Above: Joseph Sweeney checks out his Iowa livestock—a tub of tilapia.
BY STEVE DINNEN
Eagle’s Catch LLLP, of Ellsworth, was launched in 2016 as a “new way to provide proteins” to a rising population that is seeing increasingly little expansion capability in food brought from the soil. It is funded mainly by Iowans who are farmers, or have ties to agribusiness.
“That type of investor really resonated with our story,” said Eagle’s Catch CEO Joseph Sweeney, who grew up nearby on a farm, raising cattle and tending to row crops. “They see this as a diversification.”
Eagle’s Catch acquires fledgling tilapia from hatcheries in Louisiana and New Mexico. They show up in Iowa weighing a mere one-half gram each, and after eight months of care and feeding in a series of tanks—you can see the huge tank farm alongside the southbound lanes of I-35 at the Ellsworth exit—where they will reach an optimal market weight of 800 grams and be ready for sale.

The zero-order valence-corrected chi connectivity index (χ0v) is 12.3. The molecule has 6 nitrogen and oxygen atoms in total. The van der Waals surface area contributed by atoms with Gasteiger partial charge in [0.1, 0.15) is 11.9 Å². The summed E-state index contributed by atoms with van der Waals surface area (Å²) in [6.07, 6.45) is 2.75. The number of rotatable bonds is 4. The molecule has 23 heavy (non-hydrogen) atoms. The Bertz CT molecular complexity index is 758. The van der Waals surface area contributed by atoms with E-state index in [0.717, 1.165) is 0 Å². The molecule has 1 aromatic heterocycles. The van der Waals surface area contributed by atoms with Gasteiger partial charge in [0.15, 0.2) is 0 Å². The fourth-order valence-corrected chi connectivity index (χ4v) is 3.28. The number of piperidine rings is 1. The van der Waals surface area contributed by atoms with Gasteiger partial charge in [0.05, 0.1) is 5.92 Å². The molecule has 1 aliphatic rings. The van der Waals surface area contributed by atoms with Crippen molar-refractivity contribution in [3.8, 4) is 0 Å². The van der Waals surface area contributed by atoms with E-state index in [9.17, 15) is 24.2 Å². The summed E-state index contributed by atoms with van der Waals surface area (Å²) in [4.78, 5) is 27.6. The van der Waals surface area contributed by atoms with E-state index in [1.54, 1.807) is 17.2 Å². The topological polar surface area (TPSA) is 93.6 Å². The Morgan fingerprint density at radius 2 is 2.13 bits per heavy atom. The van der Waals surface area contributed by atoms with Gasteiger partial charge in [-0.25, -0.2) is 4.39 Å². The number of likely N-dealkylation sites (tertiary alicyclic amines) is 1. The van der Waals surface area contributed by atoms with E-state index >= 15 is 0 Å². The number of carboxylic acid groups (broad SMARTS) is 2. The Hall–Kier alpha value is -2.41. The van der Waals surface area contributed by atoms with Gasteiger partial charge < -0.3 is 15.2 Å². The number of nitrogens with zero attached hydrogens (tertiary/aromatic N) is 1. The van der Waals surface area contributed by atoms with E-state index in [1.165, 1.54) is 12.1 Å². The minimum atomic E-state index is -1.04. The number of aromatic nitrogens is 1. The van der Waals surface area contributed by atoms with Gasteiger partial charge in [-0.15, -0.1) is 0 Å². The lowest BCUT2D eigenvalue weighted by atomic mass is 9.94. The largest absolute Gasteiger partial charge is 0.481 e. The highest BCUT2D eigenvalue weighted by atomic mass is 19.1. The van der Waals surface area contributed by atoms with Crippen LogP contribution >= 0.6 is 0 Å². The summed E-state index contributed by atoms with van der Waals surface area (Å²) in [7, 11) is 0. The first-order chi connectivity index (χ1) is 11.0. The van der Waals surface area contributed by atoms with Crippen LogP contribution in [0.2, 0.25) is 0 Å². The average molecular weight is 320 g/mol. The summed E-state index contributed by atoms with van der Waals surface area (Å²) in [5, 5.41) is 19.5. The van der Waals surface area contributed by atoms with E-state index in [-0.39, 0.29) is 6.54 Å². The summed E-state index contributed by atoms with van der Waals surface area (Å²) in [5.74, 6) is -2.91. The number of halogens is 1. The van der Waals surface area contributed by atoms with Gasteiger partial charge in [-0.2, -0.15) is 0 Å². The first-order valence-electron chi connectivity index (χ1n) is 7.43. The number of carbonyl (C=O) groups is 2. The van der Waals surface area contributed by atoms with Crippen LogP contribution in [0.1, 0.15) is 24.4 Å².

The company markets its tilapia while the fish are alive. Buyers typically are Asian grocers, whose clients like to buy fish live and then cook it fresh in their homes.
“It’s a premium niche market,” said Sweeney, that relieves customers in, say, Chicago, from trying to buy live fish fresh off a boat. Tilapia is very mild in flavor, and pairs well in stir fry and as the protein in a number of Asian dishes.
At this point, Eagle’s Catch is focusing only on tilapia. It is not yet at a place where it would process those fish and send them either fresh and filleted or frozen to grocers, but it is in the midst of raising $2.5 million in order to further mechanize its operations and build a hatchery. (Sweeney stressed that his conversation with dsmWealth was not a solicitation for funding.) This new round will stay open until it is fully funded, and then the capital will be deployed over the next nine to 12 months.
Of course, there is no guarantee that the first, or second, round of funding will work. Eagle’s Catch has competition, of course—not all of which has successfully tapped the market. For instance, Webster City-based Vero Blue Farms collapsed in late 2018 under a $98 million pile of debt.
Still, Iowa has a reputation to uphold for feeding the nation. Fish are just a variation on this theme.
“It’s all about providing fresh, sustainable seafood,” said Sweeney.